I have felt guilty about neglecting this blog this year. In previous years, I’d have a spare moment from time to time to update ideas about speech, my family, or a rhyming thought.
This year has been nuts. Like ‘pull your hair and run for cover’ nuts. No budget. Increased case load. Dramatically increased number of students with significant needs. Decreased staff/assistance to help with increased case load and increased number of students with significant needs. Nuts. Crazy. Loco. Batty.*
*Currently teaching the idiom “driving me batty” to a few students.
This year I am working with two boys with significant fluency issues (stuttering). Because I learn better in story, here is my adapted “turtle and the hare” story we created to help them remember to breathe through their bumpy speech:
Once upon a time, there was a turtle and a rabbit.
The turtle was very slow and steady. He always said, “Slow and steady wins the race.” He also had huge lungs that allowed to swim underwater for long periods of time.
Rabbit, however, was fast and bumpy-jumpy. He thought that he was the fastest in the forest. Rabbit challenged turtle to a race.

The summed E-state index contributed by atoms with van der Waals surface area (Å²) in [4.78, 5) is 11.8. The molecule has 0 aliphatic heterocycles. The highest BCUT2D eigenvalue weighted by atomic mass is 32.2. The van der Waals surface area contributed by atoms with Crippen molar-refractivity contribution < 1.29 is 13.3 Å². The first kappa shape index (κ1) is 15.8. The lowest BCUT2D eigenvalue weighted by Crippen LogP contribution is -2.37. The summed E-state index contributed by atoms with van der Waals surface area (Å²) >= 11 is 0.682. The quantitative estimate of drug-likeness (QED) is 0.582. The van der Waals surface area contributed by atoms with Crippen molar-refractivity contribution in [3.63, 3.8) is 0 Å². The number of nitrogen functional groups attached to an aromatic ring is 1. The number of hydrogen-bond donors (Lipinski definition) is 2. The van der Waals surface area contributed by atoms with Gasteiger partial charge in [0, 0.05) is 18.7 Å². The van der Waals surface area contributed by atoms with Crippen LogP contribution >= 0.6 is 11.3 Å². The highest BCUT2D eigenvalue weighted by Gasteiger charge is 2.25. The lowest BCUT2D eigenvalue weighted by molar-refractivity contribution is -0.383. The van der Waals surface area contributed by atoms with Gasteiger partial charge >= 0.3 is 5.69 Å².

On the day of the big race, all the forest animals gathered. The winner would be the first animal to deliver an important message to bear.
At the sound of the horn, they were off! Rabbit, did his bumpy jumps quickly into the woods. Turtle followed slow and steady.
After some time, rabbit saw he was clearly in the lead. He said, “I’m tired. I will take a little rest by this pond.” He soon fell asleep.
Meanwhile, turtle continued on. Slow and steady. He passed rabbit and approached bear at the finish line.
Rabbit woke up with a start. He began jumping to catch up. Just as he was to about to catch up, turtle used his enormous lungs to bloooooooooooooooow rabbit away from the finish line. Turtle crossed the finish line, delivered the message to bear, and won the race.
Moral of the story: Slow and steady gets the message across first. Not bumpy-jumpy.